Norbert Leo Butz

September 10, 2017 | By | Add a Comment

As a leading man in musicals, two-time Tony Award recipient Norbert Leo Butz has been very much a creature of his own era. He has appeared in six Broadway musicals since 1997, as well as in Off-Broadway’s very successful The Last Five Years (2002). None of these shows was a revival, and all of them featured contemporary pop music—from the likes of Jason Robert Brown, Andrew Lippa, and David Yazbek. Throughout his professional career, Butz has seemingly kept a distance from shows with scores by Sondheim, Rodgers & Hammerstein, Harnick & Bock, and Frank Loesser. In fact, the only real “Golden Age” musical on his résumé seems to be a touring version of Kander and Ebb’s Cabaret, in which he portrayed the Emcee. (Additionally, in 2002 he sang in a concert staging of Carousel.)

It’s no surprise, then, that in his current cabaret offering, Memory & Mayhem (updated from a 2012 show) at Feinstein’s/54 Below, he steers clear of classic show tunes, though he does include a couple of numbers from musicals in which he has appeared. “I Could Be in Love With Someone Like You” is a driving, up-tempo, comic love song by Brown that was cut from The Last Five Years and that seems to have filled the same function in that show as the superior “Shiksa Goddess.” “Fight the Dragons” is a so-so selection from Lippa’s Big Fish. Butz brings out the best in both songs with his keen theatrical sensitivity, storytelling talents, and considerable charisma. But he also uses his actor’s skills on selections with no theatre ties. Nearly every song in this set has its own voice, its own character. Compare two of Butz’s original compositions (both with a country-western flavor) that are sung back to back. The first, “Hotel Bride,” is a plaintive number, heavy on falsetto. It’s followed by “South Mountain Waltz,” which is sung in a lower register and sounds as though it were coming from a completely different human larynx. On certain numbers he seems to slur lyrics intentionally, in order to imitate a slack-mouthed pop vocal style. Sometimes he bears down hard on his “R” sounds to suggest a particularly flinty character. On most of the ballads, his words are carefully enunciated and have the intimacy of confessional poetry. The best ballad of the night, arguably, is a tender rendition of Jimmy Webb’s “If These Walls Could Speak.” And his robust take on Hoagy Carmichael and Stuart Gorrell’s “Georgia on My Mind” enlivens the audience.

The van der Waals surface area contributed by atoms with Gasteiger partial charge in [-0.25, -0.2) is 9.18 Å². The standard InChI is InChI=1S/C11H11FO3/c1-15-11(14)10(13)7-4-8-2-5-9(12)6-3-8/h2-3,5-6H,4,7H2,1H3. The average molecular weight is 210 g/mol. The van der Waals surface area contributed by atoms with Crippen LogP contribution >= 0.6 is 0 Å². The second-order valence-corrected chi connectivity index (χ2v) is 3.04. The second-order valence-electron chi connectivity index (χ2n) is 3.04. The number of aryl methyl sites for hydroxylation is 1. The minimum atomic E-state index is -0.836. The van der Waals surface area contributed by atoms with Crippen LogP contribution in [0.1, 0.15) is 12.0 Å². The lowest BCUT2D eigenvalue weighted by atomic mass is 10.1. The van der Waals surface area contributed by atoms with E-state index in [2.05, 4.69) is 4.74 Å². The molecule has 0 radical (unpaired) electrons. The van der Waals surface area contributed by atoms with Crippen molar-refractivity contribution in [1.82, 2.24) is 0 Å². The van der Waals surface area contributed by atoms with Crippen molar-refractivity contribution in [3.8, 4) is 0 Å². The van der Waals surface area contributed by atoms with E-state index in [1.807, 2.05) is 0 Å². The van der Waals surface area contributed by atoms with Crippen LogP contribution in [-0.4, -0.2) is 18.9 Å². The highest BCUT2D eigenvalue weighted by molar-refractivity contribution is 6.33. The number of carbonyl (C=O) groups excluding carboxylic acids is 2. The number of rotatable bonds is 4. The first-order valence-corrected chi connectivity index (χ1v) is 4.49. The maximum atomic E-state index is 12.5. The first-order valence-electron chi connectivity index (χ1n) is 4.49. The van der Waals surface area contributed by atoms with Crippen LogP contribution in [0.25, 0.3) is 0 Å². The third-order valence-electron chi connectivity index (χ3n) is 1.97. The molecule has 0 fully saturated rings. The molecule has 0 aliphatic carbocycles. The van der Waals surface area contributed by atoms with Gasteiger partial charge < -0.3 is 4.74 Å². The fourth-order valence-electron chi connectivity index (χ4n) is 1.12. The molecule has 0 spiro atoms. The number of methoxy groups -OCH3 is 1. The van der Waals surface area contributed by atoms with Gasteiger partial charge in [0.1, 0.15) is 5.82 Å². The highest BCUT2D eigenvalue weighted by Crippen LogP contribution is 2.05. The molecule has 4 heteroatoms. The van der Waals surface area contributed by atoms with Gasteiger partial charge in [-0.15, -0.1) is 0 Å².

The show’s diversity is accomplished, in part, through the singer’s collaboration with music director and pianist Michael J. Moritz Jr., who—with his five-piece band—helps provide a wide array of instrumental combinations. We get Butz (a) singing and playing electric guitar with the band, (b) singing with the band minus his guitar, (c) accompanying himself on acoustic guitar, alone, (d) accompanied solely by piano, and (e) accompanied by bassist (Larry Cook) and drummer (Larry Guardia). Moritz’s rich, full arrangements conjure vivid pictures in a listener’s mind. In the show’s opener, Marc Broussard’s “Home,” I imagined tall cowboy boots stalking the unpaved streets of a frontier town—spurs jangling as a dust-caked rattlesnake coils nearby. “South Mountain Waltz” suggested the last dance of the evening in a grange hall, with the waltzing partners savoring the last lush measures of music. While there is, in fact, considerable twang heard throughout the evening, other songs stretch in the direction of jazz, folk, and rhythm-and-blues.

Butz takes a laid-back approach to the conventions of cabaret. He wears a jacket (for the first part of the show, anyway), but he pairs it with jeans. No one introduces him in drum-roll fashion at the top of the set—he just moseys to the stage and starts the show. He talks about his family and jokes about his unfortunate surname. He speaks about “themes” in cabaret shows, and says that he discovered his own only as the song list came together: all of the songs deal in some way with memories and the ways they last, change, or disappear. Throughout the evening, he holds the show together with this loose thematic binding—here and there touching on the “memories” conceit explicitly. He even riffs on the anatomy of the human brain at one point. But he doesn’t hammer the theme to smithereens.

He makes it seem as though everything’s off the cuff, even his jokes concerning the hippocampus and the amygdala, which certainly took some crafting. Butz reveals his credentials—as singer, actor, songwriter, and guitarist—with undeniable flamboyance, yet he comes across as humble and affable. The performer-audience connection is strong. In short, his performance is a study in grace. I recommend it enthusiastically.

Memory & Mayhem
Feinstein’s/54 Below  –  September 8, 10, 12, 13, 14

Category: Reviews

About the Author ()

Mark Dundas Wood is an arts/entertainment journalist and dramaturg. His features and reviews have appeared in such publications as American Theatre and Back Stage and on As a dramaturg he has worked with New Professional Theatre and the New York Musical Theatre Festival. His stage adaptation of Henry James's novel The Tragic Muse was part of the Gilded Stage Festival at the Metropolitan Playhouse in January 2014.

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